According to his 1968 obituary in the NY Times, O’Keefe never stopped writing during his acting days. While playing the lead in the great T-Men, he worked on the script with John C. Higgins.
It’s not surprising that none of his writing for Our Gang, The Kid Comes Back and T-Men are noted on his IMDB page. He, like so many other jack-of-all-trades, did every job in the business but is only really remembered today for his work in front of the camera.
His acting was worth remembering, though. His notable films in the film noir world include The Leopard Man, T-Men, Raw Deal, The Company She Keeps and Abandoned. But you’d be crazy to forget his comedic roles in Brewster’s Millions, The Affairs of Jimmy Valentine and Topper Returns.
I really enjoy him in Woman on the Run. Check out the way O’Keefe pronounces “Po-leece” during a chat in Chinatown, or his crack about a female cop tailing them “Say, did you get a load of that female impersonator following you?”
I’m convinced that O’Keefe had a hand in polishing his lines in Woman on the Run. He may be second banana in the film, but he certainly holds his own.
Excellent low budgeter
While out late one night walking his dog, Frank Johnson finds himself in the unwanted situation of being a witness to a murder, the killer sees Frank and fires two shots but misses. The police arrive and inform Frank that as he can identify the killer he has to be taken in protective custody, as the man killed was also a witness in a case against a big mob boss and he will surely be the next target. However, fearful for his life Frank goes on the run. His wife Eleanor (Ann Sheridan) soon finds out that he husband is not the person she had been bored with, but an intelligent, talented and witty man that many people like for many reasons, believing her marriage was in permanent decline, she suddenly remembers why she loved him in the first place and sets out to find him with the help of a a very eager local reporter Danny Leggett (Dennis O’Keeffe) intent on a big story that might just save his own career. The search is made all the more frantic when Eleanor discovers Frank had been hiding a heart defect from her and that the police have ordered all pharmacies not to give out his required drug without their say so.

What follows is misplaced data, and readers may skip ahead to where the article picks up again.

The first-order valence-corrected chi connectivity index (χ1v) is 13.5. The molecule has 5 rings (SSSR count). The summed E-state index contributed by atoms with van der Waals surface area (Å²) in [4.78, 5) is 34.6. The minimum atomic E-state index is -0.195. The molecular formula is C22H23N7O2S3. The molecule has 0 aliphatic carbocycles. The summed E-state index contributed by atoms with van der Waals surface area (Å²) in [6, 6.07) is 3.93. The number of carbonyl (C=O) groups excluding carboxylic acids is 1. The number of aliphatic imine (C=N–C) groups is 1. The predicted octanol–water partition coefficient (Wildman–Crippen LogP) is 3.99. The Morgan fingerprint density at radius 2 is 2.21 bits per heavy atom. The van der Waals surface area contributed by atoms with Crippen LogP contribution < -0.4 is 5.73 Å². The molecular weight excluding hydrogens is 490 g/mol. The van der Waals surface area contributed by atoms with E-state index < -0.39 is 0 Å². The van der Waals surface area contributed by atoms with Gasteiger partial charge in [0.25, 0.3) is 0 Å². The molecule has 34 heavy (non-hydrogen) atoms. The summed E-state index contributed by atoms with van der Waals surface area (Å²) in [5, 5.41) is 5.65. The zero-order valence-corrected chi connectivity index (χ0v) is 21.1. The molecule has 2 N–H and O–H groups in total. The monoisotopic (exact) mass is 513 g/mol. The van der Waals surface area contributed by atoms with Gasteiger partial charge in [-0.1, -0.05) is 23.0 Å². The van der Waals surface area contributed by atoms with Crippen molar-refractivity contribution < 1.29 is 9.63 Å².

Woman on the Run completes my viewing of Antonius Block’s Top 100 Noir list and its a good one to finish with, it starts quite slowly but ups the tension with each passing minute,as the police and the killer also join the chase. O’Keeffe and Sheridan are both excellent in their respective roles and for such a low budget film, there is some very fine camera-work, in particular the scenes in the amusement park at the finish. The only thing that irked me just a little was the identity of the killer was given away too soon, albeit a nice twist, but then at a brisk 77 mins, I can’t really have too much to complain about. I watched the Alpha Video disc and being a fan of Foster’s work I would certainly be interested in seeing a better print of this film.
Murder Roller Coaster
Out walking his dog “Rembrandt” in San Francisco, struggling artist Ross Elliott (as Frank Johnson) witnesses a murder. With his life is threatened by the gunman, Mr. Elliott is offered protective custody. When Elliott learns about the shooting is gangster-related, he correctly realizes he’s been targeted as a potential witness for the prosecution and decides to go underground. This frustrates police inspector Robert Keith (as Martin Ferris), who decides to track Elliott through his attractive wife Ann Sheridan (as Eleanor).
Also deciding to find Elliott is story-smelling reporter Dennis O’Keefe (as Dan Leggett), who also decides the best way to Elliott is through Ms. Sheridan. Unfortunately for both men, Sheridan isn’t even sure her husband will attempt a contact, as their marriage was on the rocks. Still, Sheridan decides to find Elliott herself, after discovering he has a life-threatening heart ailment. Meanwhile, it seems like Mr. O’Keefe may be more romantically interested in Sheridan than obtaining an exclusive for his newspaper…
There is more to this story than meets the eye. More fascinating than the mystery is watching Sheridan develop her character – we learn about her, the mostly missing Elliott, and their relationship. Sheridan carries this unassuming film beautifully. The implicit intrigue about Sheridan’s relationship(s) contrasted with the explicit murder mystery. The clues are thrust right under your nose – but, half the time, you’re thinking of something else. Writer/director Norman Foster guides everyone exceptionally.
******* Woman on the Run (11/29/50) Norman Foster ~ Ann Sheridan, Dennis O’Keefe, Robert Keith, Ross Elliott
Original Language en
Runtime 1 hr 17 min (77 min)
Rated Not Rated
Genre Crime, Drama, Film-Noir
Director Norman Foster
Writer Alan Campbell, Norman Foster, Sylvia Tate
Actors Ann Sheridan, Dennis O’Keefe, Robert Keith
Country United States
Production Company N/A
Sound Mix Mono (RCA Sound System)
Aspect Ratio 1.37 : 1
Film Length 2,117 m
Negative Format 35 mm
Cinematographic Process Spherical
Printed Film Format 35 mm